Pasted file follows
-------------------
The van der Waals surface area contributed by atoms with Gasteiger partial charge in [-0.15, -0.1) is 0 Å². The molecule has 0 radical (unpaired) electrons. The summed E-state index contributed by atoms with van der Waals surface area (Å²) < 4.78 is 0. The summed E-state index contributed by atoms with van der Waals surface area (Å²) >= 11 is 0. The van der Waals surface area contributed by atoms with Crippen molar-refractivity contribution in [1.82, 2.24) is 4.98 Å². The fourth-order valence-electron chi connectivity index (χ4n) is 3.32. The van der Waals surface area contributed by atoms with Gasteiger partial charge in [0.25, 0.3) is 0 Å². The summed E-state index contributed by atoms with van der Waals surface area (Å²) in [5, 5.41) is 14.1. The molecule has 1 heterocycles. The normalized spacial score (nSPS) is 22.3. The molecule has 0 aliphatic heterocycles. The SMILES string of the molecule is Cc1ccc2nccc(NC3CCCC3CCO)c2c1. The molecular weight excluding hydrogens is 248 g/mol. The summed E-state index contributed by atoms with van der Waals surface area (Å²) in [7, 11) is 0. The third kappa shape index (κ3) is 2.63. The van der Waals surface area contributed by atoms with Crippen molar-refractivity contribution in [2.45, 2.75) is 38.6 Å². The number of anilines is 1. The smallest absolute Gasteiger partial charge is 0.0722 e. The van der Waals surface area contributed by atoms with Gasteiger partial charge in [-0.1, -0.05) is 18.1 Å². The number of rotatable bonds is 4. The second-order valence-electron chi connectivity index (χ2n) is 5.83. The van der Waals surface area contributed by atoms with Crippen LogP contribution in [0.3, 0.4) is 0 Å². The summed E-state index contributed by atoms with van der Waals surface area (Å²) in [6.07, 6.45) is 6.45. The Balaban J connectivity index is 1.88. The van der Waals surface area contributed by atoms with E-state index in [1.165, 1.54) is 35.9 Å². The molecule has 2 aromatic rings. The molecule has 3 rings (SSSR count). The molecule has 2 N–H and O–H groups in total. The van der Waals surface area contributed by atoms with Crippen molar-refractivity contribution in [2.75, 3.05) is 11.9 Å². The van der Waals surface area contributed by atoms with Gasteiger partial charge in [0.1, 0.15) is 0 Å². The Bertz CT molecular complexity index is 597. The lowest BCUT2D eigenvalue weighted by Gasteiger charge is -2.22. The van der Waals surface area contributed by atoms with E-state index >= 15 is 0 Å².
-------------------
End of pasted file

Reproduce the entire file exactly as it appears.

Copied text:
The van der Waals surface area contributed by atoms with Gasteiger partial charge in [-0.15, -0.1) is 0 Å². The molecule has 0 radical (unpaired) electrons. The summed E-state index contributed by atoms with van der Waals surface area (Å²) < 4.78 is 0. The summed E-state index contributed by atoms with van der Waals surface area (Å²) >= 11 is 0. The van der Waals surface area contributed by atoms with Crippen molar-refractivity contribution in [1.82, 2.24) is 4.98 Å². The fourth-order valence-electron chi connectivity index (χ4n) is 3.32. The van der Waals surface area contributed by atoms with Gasteiger partial charge in [0.25, 0.3) is 0 Å². The summed E-state index contributed by atoms with van der Waals surface area (Å²) in [5, 5.41) is 14.1. The molecule has 1 heterocycles. The normalized spacial score (nSPS) is 22.3. The molecule has 0 aliphatic heterocycles. The SMILES string of the molecule is Cc1ccc2nccc(NC3CCCC3CCO)c2c1. The molecular weight excluding hydrogens is 248 g/mol. The summed E-state index contributed by atoms with van der Waals surface area (Å²) in [7, 11) is 0. The third kappa shape index (κ3) is 2.63. The van der Waals surface area contributed by atoms with Crippen molar-refractivity contribution in [2.45, 2.75) is 38.6 Å². The number of anilines is 1. The smallest absolute Gasteiger partial charge is 0.0722 e. The van der Waals surface area contributed by atoms with Gasteiger partial charge in [-0.1, -0.05) is 18.1 Å². The number of rotatable bonds is 4. The second-order valence-electron chi connectivity index (χ2n) is 5.83. The van der Waals surface area contributed by atoms with Crippen LogP contribution in [0.3, 0.4) is 0 Å². The summed E-state index contributed by atoms with van der Waals surface area (Å²) in [6.07, 6.45) is 6.45. The Balaban J connectivity index is 1.88. The van der Waals surface area contributed by atoms with E-state index in [1.165, 1.54) is 35.9 Å². The molecule has 2 aromatic rings. The molecule has 3 rings (SSSR count). The molecule has 2 N–H and O–H groups in total. The van der Waals surface area contributed by atoms with Crippen molar-refractivity contribution in [2.75, 3.05) is 11.9 Å². The van der Waals surface area contributed by atoms with Gasteiger partial charge in [0.1, 0.15) is 0 Å². The Bertz CT molecular complexity index is 597. The lowest BCUT2D eigenvalue weighted by Gasteiger charge is -2.22. The van der Waals surface area contributed by atoms with E-state index >= 15 is 0 Å².